view this post on Zulip Guillaume Melquiond (Sep 30 2021 at 09:14):

Make's jobserver is the correct solution and it isn't even that hard. (Opam would just need to open a pipe, fill it with nb-jobs bytes, define an environment variable with the name of the pipe, and forget about it.)

view this post on Zulip Paolo Giarrusso (Sep 30 2021 at 09:33):

Indeed, @Janno argued the same (I should have tagged him earlier); I was a bit skeptical, but https://www.gnu.org/software/make/manual/html_node/Job-Slots.html#Job-Slots makes it sound more plausible.

view this post on Zulip Guillaume Melquiond (Sep 30 2021 at 09:36):

The difficult part would be if Opam itself wanted to act accordingly to the job server, but that is a separate issue.

view this post on Zulip Michael Soegtrop (Sep 30 2021 at 10:03):

@Guillaume Melquiond : can you elaborate a bit on your last point?

What I wonder is how this works together with the different make systems packages use. There are dune, make, remake, cmake and maybe a few more plus the system package managers which sometimes build from sources.

I guess for the time being I will stick to the package sequential build with -j=2. In the Windows installer generator I have some scripts to sort packages by their depth in the dependency tree - maybe I use this. But I guess before making things complicated I should just try if the sequential build still works on low memory VMs. There are only few packages which need > 1GB RAM per coqc.

view this post on Zulip Michael Soegtrop (Sep 30 2021 at 10:09):

@Guillaume Melquiond : would it be possible to create the pipe and environment variable on the level of the script which calls opam?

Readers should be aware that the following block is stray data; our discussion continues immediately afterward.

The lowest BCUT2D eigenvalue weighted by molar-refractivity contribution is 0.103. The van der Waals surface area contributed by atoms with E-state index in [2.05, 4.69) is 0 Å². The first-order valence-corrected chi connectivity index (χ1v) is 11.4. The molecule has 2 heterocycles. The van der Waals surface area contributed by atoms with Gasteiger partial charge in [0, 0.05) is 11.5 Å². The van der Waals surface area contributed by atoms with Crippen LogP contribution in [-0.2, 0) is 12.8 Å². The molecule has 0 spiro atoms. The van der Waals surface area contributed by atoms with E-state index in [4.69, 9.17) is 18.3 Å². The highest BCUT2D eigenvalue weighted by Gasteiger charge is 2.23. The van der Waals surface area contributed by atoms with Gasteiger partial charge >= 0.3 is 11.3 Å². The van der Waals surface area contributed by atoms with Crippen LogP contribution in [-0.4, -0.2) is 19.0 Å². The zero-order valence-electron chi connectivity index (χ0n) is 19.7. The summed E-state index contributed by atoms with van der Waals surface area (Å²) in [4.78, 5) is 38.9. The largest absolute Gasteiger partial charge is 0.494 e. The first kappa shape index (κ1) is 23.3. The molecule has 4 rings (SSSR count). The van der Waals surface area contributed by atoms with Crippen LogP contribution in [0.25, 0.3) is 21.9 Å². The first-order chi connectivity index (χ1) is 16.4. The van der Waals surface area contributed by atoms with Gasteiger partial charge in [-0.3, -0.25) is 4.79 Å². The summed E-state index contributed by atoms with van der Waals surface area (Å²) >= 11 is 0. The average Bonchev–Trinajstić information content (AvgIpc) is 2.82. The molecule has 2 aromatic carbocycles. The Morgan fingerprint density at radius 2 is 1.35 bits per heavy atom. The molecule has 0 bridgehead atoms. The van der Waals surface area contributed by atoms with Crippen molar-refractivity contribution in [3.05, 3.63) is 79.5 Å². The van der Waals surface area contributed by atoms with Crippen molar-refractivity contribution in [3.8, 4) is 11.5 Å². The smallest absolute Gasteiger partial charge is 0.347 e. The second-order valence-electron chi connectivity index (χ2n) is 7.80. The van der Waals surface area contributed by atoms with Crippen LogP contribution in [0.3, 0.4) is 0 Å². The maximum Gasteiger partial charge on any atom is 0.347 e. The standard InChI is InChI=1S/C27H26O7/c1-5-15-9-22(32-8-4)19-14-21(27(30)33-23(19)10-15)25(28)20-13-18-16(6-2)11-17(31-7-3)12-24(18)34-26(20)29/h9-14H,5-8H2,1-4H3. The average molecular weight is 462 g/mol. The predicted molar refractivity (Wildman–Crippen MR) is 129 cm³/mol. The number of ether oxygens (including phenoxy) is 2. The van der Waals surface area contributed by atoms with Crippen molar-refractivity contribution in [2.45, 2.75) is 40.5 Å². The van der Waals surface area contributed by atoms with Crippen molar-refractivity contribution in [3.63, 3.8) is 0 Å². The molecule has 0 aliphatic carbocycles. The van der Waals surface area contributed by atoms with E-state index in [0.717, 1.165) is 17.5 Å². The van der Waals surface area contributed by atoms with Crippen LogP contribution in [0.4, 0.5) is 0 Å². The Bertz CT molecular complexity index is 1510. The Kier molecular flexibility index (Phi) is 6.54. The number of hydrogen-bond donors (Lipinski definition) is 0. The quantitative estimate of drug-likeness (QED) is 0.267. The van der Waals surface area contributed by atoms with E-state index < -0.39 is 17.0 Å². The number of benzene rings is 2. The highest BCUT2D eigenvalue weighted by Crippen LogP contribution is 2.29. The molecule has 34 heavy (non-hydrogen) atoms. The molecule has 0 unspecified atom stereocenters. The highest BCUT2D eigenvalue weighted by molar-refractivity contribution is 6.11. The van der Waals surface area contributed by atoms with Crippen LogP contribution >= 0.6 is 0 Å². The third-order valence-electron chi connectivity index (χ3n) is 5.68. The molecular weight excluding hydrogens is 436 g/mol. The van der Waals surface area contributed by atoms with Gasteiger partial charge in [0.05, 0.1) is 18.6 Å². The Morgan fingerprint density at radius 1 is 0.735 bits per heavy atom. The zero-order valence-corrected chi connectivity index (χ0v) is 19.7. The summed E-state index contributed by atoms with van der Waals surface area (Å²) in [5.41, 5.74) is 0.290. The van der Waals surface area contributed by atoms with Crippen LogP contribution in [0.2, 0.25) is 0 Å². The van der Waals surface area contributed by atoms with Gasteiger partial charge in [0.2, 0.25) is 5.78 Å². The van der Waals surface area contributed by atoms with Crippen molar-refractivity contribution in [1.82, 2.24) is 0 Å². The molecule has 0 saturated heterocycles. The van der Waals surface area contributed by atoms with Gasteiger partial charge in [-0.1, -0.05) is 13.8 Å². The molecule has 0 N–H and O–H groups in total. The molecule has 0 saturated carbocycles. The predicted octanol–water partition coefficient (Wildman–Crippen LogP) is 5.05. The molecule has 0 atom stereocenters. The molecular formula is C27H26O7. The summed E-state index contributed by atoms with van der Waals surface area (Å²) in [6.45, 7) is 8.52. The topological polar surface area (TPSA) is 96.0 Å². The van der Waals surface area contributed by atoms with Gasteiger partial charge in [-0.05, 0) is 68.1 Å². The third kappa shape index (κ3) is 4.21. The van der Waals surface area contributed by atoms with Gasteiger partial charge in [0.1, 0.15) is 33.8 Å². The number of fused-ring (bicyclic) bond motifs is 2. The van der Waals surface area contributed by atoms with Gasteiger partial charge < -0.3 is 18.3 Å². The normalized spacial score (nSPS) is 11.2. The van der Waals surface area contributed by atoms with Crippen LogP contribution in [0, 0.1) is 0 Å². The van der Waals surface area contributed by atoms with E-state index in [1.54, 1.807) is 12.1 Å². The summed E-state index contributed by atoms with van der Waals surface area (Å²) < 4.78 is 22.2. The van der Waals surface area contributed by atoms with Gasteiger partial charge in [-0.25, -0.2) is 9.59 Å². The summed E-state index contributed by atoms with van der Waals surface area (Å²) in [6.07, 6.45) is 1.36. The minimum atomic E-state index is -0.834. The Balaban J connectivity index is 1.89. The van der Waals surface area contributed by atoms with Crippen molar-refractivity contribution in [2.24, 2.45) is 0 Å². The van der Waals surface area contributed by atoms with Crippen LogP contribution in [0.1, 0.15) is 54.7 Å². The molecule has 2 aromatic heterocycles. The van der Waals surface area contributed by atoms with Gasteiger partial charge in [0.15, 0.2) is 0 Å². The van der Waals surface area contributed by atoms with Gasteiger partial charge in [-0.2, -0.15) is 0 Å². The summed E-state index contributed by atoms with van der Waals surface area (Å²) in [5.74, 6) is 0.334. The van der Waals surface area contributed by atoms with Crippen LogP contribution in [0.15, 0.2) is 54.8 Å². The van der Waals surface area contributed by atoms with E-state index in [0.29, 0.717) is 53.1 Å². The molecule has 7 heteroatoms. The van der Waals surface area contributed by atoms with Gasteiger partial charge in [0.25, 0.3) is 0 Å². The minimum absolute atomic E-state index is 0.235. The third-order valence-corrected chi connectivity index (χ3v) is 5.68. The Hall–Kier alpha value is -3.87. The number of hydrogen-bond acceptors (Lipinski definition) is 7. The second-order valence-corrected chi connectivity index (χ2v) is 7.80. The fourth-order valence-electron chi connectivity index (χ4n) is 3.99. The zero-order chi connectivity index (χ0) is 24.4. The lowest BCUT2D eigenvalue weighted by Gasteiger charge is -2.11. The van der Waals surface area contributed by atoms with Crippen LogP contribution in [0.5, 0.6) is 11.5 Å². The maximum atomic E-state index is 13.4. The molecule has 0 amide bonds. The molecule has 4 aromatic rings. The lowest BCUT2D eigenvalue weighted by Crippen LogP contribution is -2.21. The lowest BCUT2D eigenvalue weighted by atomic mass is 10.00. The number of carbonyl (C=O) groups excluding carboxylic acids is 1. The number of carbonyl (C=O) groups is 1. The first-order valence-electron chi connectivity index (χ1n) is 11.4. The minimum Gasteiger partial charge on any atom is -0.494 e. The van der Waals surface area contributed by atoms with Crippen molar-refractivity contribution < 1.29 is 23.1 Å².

view this post on Zulip Guillaume Melquiond (Sep 30 2021 at 11:45):

My last point is related to the way the job server works. The idea is that, whenever a build system wants to start a job, it needs to consume a byte (and whenever it ends, it needs to put one back). More precisely, when a build system (e.g., Make) starts, it assumes that a byte was already consumed (otherwise it would not have started), so it will not consume another byte for its first job. So, if there are three bytes in the pipe, if two instances of Make are run, you will end up with up to five jobs running in parallel. If you really wanted only three jobs in total, Opam should have consumed one byte before starting each instance of Make, so that only one byte is left in the pipe. That is the part of the implementation that is a bit more invasive.

view this post on Zulip Guillaume Melquiond (Sep 30 2021 at 11:46):

Anyway, yes, setting up the pipe in the script should work. But what I just said still holds. If you put three bytes in pipe and call Opam with -j3, you might still end up with six jobs in total, since Opam will not consume any byte.

view this post on Zulip Guillaume Melquiond (Sep 30 2021 at 11:51):

As for the build systems that support the job server, Make and Cmake do. Remake does not, but that could be the incentive for me to finally implement it. Dune does not, but there is an open pull request for it. And it seems there are plans for Opam too: https://github.com/ocaml/opam/wiki/Spec-for-GNU-make-jobserver-support


Last updated: Jan 30 2023 at 10:03 UTC